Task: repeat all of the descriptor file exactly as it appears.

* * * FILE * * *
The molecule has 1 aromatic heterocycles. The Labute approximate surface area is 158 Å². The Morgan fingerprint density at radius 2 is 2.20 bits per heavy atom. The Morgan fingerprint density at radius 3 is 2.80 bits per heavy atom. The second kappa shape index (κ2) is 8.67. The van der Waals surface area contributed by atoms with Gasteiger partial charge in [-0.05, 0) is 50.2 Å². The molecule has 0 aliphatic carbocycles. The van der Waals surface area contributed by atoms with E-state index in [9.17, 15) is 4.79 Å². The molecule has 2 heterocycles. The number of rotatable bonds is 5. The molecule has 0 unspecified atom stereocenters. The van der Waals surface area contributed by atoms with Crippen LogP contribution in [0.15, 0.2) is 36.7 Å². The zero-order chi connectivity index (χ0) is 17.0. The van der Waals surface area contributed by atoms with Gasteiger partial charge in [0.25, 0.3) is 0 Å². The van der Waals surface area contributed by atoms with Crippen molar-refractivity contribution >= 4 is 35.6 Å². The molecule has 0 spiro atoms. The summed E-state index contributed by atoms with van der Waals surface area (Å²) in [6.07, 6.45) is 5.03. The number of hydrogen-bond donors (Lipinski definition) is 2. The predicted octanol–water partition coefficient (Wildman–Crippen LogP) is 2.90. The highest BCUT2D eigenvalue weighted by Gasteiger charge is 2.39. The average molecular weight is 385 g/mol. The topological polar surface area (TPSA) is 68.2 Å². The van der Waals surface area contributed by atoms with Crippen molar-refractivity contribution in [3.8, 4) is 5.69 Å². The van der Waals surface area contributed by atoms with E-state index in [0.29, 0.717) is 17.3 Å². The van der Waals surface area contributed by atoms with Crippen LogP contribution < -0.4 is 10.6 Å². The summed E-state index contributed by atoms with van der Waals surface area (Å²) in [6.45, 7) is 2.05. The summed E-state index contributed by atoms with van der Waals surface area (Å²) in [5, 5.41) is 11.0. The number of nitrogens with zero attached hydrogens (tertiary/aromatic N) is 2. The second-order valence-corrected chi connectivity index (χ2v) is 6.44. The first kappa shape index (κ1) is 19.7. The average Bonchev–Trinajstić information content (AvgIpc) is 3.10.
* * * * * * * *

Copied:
The molecule has 1 aromatic heterocycles. The Labute approximate surface area is 158 Å². The Morgan fingerprint density at radius 2 is 2.20 bits per heavy atom. The Morgan fingerprint density at radius 3 is 2.80 bits per heavy atom. The second kappa shape index (κ2) is 8.67. The van der Waals surface area contributed by atoms with Gasteiger partial charge in [-0.05, 0) is 50.2 Å². The molecule has 0 aliphatic carbocycles. The van der Waals surface area contributed by atoms with E-state index in [9.17, 15) is 4.79 Å². The molecule has 2 heterocycles. The number of rotatable bonds is 5. The molecule has 0 unspecified atom stereocenters. The van der Waals surface area contributed by atoms with Crippen LogP contribution in [0.15, 0.2) is 36.7 Å². The zero-order chi connectivity index (χ0) is 17.0. The van der Waals surface area contributed by atoms with Gasteiger partial charge in [0.25, 0.3) is 0 Å². The van der Waals surface area contributed by atoms with Crippen molar-refractivity contribution >= 4 is 35.6 Å². The molecule has 0 spiro atoms. The summed E-state index contributed by atoms with van der Waals surface area (Å²) in [6.07, 6.45) is 5.03. The number of hydrogen-bond donors (Lipinski definition) is 2. The predicted octanol–water partition coefficient (Wildman–Crippen LogP) is 2.90. The highest BCUT2D eigenvalue weighted by Gasteiger charge is 2.39. The average molecular weight is 385 g/mol. The topological polar surface area (TPSA) is 68.2 Å². The van der Waals surface area contributed by atoms with Crippen molar-refractivity contribution in [3.8, 4) is 5.69 Å². The van der Waals surface area contributed by atoms with E-state index in [0.29, 0.717) is 17.3 Å². The van der Waals surface area contributed by atoms with Crippen LogP contribution < -0.4 is 10.6 Å². The summed E-state index contributed by atoms with van der Waals surface area (Å²) in [6.45, 7) is 2.05. The summed E-state index contributed by atoms with van der Waals surface area (Å²) in [5, 5.41) is 11.0. The number of nitrogens with zero attached hydrogens (tertiary/aromatic N) is 2. The second-order valence-corrected chi connectivity index (χ2v) is 6.44. The first kappa shape index (κ1) is 19.7. The average Bonchev–Trinajstić information content (AvgIpc) is 3.10.